Filtration - How does it work?
The process of filtration involves the flow
of water through a granular bed, of sand or another suitable
media, at a low speed. The media retains most solid matter while
permitting the water to pass. The process of filtration is usually
repeated to ensure adequate removal of unwanted particles in
the water (Ramstorp, 2003). This type of slow filtration over
a granular bed is generally known as slow sand filtration. It
is the oldest method of filtration but still widely used in
municipal water treatment plants today.
More modern filtration systems use carbon as the main constituent
material of the filter. This carbon is compressed into a solid
block form, as opposed to the more loosely structured, granular,
sand filters. Such filters often include other media substances,
in addition to the compressed, solid carbon. This type of water
filter is known as a multimedia filter. These filters clean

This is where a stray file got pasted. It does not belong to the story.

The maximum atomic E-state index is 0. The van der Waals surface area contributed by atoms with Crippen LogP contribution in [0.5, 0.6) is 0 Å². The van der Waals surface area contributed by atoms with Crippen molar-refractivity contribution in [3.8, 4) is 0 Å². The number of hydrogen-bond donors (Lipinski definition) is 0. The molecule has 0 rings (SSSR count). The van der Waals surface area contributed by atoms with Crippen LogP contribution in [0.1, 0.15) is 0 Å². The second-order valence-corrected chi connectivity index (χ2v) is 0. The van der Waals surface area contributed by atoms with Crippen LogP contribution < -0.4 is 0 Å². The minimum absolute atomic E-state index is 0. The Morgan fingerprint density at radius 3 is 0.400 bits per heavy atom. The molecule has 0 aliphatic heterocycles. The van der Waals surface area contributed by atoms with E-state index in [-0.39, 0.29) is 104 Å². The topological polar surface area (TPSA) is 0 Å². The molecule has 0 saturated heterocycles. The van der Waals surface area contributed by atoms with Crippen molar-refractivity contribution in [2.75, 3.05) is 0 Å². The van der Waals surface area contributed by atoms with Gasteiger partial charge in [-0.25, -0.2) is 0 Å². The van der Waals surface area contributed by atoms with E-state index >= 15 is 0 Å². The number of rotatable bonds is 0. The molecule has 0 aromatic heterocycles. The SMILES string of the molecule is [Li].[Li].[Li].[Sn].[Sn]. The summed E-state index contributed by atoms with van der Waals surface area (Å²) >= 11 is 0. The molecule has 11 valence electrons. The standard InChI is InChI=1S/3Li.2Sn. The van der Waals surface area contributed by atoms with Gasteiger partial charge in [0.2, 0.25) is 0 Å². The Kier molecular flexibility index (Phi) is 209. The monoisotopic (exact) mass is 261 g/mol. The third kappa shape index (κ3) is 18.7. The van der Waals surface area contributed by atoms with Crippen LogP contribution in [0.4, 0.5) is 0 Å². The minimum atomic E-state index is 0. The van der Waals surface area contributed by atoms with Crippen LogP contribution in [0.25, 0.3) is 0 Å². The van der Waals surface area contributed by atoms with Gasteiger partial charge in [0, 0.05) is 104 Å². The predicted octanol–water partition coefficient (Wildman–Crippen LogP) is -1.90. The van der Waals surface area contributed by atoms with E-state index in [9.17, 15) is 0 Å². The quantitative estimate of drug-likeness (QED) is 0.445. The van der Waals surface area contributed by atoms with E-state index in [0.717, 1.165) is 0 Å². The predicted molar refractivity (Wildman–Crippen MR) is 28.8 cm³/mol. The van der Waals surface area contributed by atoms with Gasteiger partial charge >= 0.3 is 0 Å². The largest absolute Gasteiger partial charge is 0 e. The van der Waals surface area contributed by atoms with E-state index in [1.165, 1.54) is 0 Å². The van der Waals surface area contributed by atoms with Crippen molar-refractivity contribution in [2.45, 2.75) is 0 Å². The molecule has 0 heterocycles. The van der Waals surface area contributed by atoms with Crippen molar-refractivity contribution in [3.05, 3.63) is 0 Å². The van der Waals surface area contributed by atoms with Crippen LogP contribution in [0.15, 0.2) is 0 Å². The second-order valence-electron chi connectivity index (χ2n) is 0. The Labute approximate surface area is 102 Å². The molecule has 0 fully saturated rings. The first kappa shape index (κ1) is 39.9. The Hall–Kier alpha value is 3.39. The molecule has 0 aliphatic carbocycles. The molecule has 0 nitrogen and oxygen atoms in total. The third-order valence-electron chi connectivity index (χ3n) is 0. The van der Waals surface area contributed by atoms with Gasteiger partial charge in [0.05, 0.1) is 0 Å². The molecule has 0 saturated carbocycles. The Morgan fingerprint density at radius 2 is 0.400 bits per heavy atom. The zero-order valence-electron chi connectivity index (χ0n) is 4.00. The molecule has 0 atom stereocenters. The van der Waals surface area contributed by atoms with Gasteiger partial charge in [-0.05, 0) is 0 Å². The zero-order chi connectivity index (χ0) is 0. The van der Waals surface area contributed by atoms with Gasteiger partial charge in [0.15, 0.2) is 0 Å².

water through both physical
and chemical processes. Physically, they perform the same
function as slow sand filters, blocking the passage of unwanted
materials with molecular structures that are larger than water.
Chemically, the carbon or multimedia filters perform an added
filtration function. Through the process of adsorption,
the atomic charge of the carbon and other media encourages unwanted
particles to abandon their bond with the water and chemically
attach to the media (Ramstorp, 2003). The water then passes
through the filter, cleansed of undesirable materials. The addition
of extra media to the standard filter constitution of sand or
carbon allows for more particles to chemically bond to the media,
resulting in greater filter performance and efficiency.
Water is generally directed through several stages carbon and
multimedia filters to ensure the removal of all unwanted materials.
The first filtration stage will remove the most concentrated
chemicals, like chlorine, while subsequent stages will remove
smaller and more evasive chemicals, like pesticides.